It wasn’t until they were safely inside the abandoned Applebee’s, door barricaded with foyer benches, that they saw the two men. One, a giant, whirled and clenched his fists menacingly. The other, blood-smeared and obviously the worse for wear, laying on the bar, head propped up on a stack of menus. The prone man, even in this condition, was obviously a looker. He spoke in a weak voice, “It’s okay Jimmy, they’re not Marauders. They’re just regular survivors. Like us.”
Jimmy relaxed a little and the group stepped forward. “We mean no harm, Jimmy,” said PJ. “We just need to hole up in here for a while till the bees are gone.”
As they moved forward it became obvious that the man on the counter was in a bad way. His face was pale and his abdomen was covered in blood-soaked bar towels. Still, he looked like a movie star. “I’m Zach,” he said, “Zach Trope. This is my brother, Jimmy. We’re the Trope brothers. ”
PJ introduced what was left of his group. Zach went on to tell how he and his brother had been surprised by Marauders. For the most part, the Marauders had been sorry about that. Jimmy had snapped the necks of a baker’s dozen. Zach had taken out a few himself, but not before sustaining a stab-wound to the lower ribs. And here they were.
“I’m not going to hang on much longer,” Zach addressed the gathering. “I hope you’ll let my baby brother join you. I take it you’re headed for Santa Monica?”
“Not particularly,” said PJ. “We’ve been headed south for no good reason other than wanting to live out the end of the world in a nicer climate. Moving just to move. What’s in Santa Monica?”
“The pier. That’s where they pick people up every other day. At daybreak.”
“Survivors. They’ve set up on the oil rigs off shore. They say it’s safe out there. Far enough out and not actual land so it can’t . . .” Zach’s voice trailed off. He closed his eyes for a couple of seconds and reopened them. “Old guy at the campground up the road told us about it. Since then we’ve seen the signs. Handwritten all up and down the roads. More frequent the closer we’ve got.”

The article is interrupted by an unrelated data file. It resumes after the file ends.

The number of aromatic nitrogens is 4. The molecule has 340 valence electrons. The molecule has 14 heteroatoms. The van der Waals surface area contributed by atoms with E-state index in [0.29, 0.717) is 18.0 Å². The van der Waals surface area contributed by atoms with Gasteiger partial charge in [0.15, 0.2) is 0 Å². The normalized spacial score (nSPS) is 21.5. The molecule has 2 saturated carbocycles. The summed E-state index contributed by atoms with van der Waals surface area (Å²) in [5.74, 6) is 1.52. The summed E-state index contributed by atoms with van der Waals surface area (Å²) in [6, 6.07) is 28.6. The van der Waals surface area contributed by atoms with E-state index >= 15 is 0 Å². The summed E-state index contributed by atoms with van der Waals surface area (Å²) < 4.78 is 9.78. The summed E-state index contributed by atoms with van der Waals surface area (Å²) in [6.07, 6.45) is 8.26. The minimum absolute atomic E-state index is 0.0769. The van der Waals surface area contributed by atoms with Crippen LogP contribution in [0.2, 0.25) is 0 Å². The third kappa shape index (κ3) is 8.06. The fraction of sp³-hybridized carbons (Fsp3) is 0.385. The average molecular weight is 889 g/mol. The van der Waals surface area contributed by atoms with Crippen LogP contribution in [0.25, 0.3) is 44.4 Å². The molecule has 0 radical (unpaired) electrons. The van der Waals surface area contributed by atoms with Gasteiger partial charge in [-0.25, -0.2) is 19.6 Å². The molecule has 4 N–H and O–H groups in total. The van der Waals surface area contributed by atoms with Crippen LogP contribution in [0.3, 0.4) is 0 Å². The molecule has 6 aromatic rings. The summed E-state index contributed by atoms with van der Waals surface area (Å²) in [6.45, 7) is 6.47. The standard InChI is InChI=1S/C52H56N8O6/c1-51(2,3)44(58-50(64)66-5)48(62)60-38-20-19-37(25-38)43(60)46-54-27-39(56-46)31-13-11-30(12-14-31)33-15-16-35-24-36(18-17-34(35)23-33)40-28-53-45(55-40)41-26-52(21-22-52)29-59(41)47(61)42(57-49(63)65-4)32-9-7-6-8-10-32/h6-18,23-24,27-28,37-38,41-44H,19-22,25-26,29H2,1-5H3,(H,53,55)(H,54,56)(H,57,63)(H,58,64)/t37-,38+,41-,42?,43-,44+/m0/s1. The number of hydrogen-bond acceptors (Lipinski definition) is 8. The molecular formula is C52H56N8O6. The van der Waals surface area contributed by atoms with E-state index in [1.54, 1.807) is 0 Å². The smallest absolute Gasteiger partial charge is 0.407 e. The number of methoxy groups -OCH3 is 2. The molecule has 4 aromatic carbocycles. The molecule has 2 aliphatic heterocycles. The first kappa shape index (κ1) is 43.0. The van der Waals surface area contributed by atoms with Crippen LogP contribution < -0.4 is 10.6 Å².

He slipped in and out of consciousness for the next thirty minutes or so. Big Jimmy cradled his head and wiped away tears. Zach, during spurts of wakefulness urged his brother to stay strong and to help his new friends. “Protect them like you’ve always protected me, little brother.” Jimmy promised over and again that he would.
As the fishing boat neared within fifty yards or so, a voice from a bullhorn ordered the group to line up on the pier. “Put your hands up and keep them up. We’re going to search each one of you and your belongings,” said an authoritative female voice. “Declare any weapons we may find before we begin the search. Undeclared weapons will get you shot. If you’re on the level, congratulations, your troubles are over. If you’re bad news, we’ll shoot you dead without a thought.”
The boat held a crew of six, all armed with assault rifles trained on the Big Slick crew. One of those was clearly in charge. The others called her Major Leonard. She was probably in her 50s, but the kind of 50s spent running marathons and winning MMA titles in the AARP division – with a military bearing. Her olive drab tank-top showed off an impressive pair of guns. The boat’s crew disembarked and approached the refugees. Major Leonard stopped short. “Well fuck me! Is that you, Doctor?”
“Major Leonard,” Gustav acknowledged with a slight smile. He addressed the quizzical looks of his traveling companions, “PJ, Loretta, Jenny, Jimmy, This is Major Clarissa Leonard, U.S. Army. We worked together. On a project. For the government.”
“Was U.S. Army,” Leonard corrected. “Not sure that still exists. I guess this whole thing wasn’t a complete surprise to you and Gertrude?” Then, suddenly realizing, “Gertrude isn’t with you?”
“Marauders, regrettably. Rest assured she extracted a heavy price from them. And you are correct. We suspected from the beginning that his was related to Nevada.”
“I’m so sorry, Gustav. She was the best I’ve ever seen with an edged weapon – better than any Ranger or SEAL. Hell of a scientist, too, of course.”
The familiarity didn’t seem to diminish the thoroughness of the crew’s search. It took the better part of thirty minutes to get them all aboard. Crowded. Major Leonard said that they had taken as many as a dozen refugees in one trip before. This was nothing.
As the shore receded from view, Loretta looked at PJ and said, “Do you think Joey might be alive? I mean, he still might find us right?”
“You never know. If anybody can outwit a swarm of killer bees it’s gotta be Joey.”
Meanwhile, on the outskirts of Ventura, in the Applebee’s parking lot . . .
© 2015 Whiskey Leavins